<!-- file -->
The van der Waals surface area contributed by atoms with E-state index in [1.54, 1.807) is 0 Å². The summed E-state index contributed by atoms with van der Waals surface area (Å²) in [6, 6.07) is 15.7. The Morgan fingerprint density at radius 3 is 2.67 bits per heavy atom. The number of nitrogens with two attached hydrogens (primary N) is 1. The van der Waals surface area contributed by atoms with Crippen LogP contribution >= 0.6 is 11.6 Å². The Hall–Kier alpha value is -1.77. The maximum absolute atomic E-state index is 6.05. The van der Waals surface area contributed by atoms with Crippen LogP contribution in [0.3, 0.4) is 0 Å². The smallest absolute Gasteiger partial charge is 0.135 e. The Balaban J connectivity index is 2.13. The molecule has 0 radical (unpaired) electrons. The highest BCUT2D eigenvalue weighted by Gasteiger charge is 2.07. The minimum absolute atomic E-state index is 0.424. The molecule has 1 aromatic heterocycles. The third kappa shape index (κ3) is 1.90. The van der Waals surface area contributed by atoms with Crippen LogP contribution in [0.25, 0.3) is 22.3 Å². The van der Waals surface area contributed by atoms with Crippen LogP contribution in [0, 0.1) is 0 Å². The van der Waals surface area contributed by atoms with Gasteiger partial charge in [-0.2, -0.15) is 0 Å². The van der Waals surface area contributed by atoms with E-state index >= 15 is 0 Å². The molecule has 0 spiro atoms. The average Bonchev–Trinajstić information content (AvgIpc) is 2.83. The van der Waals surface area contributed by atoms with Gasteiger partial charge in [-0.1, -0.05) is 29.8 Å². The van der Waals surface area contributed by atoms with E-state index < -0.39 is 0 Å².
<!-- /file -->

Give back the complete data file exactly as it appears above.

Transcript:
The van der Waals surface area contributed by atoms with E-state index in [1.54, 1.807) is 0 Å². The summed E-state index contributed by atoms with van der Waals surface area (Å²) in [6, 6.07) is 15.7. The Morgan fingerprint density at radius 3 is 2.67 bits per heavy atom. The number of nitrogens with two attached hydrogens (primary N) is 1. The van der Waals surface area contributed by atoms with Crippen LogP contribution >= 0.6 is 11.6 Å². The Hall–Kier alpha value is -1.77. The maximum absolute atomic E-state index is 6.05. The van der Waals surface area contributed by atoms with Crippen LogP contribution in [0.3, 0.4) is 0 Å². The smallest absolute Gasteiger partial charge is 0.135 e. The Balaban J connectivity index is 2.13. The molecule has 0 radical (unpaired) electrons. The highest BCUT2D eigenvalue weighted by Gasteiger charge is 2.07. The minimum absolute atomic E-state index is 0.424. The molecule has 1 aromatic heterocycles. The third kappa shape index (κ3) is 1.90. The van der Waals surface area contributed by atoms with Crippen LogP contribution in [0.25, 0.3) is 22.3 Å². The van der Waals surface area contributed by atoms with Crippen LogP contribution in [0, 0.1) is 0 Å². The van der Waals surface area contributed by atoms with Gasteiger partial charge in [-0.2, -0.15) is 0 Å². The van der Waals surface area contributed by atoms with E-state index >= 15 is 0 Å². The molecule has 0 spiro atoms. The average Bonchev–Trinajstić information content (AvgIpc) is 2.83. The van der Waals surface area contributed by atoms with Gasteiger partial charge in [-0.1, -0.05) is 29.8 Å². The van der Waals surface area contributed by atoms with E-state index < -0.39 is 0 Å².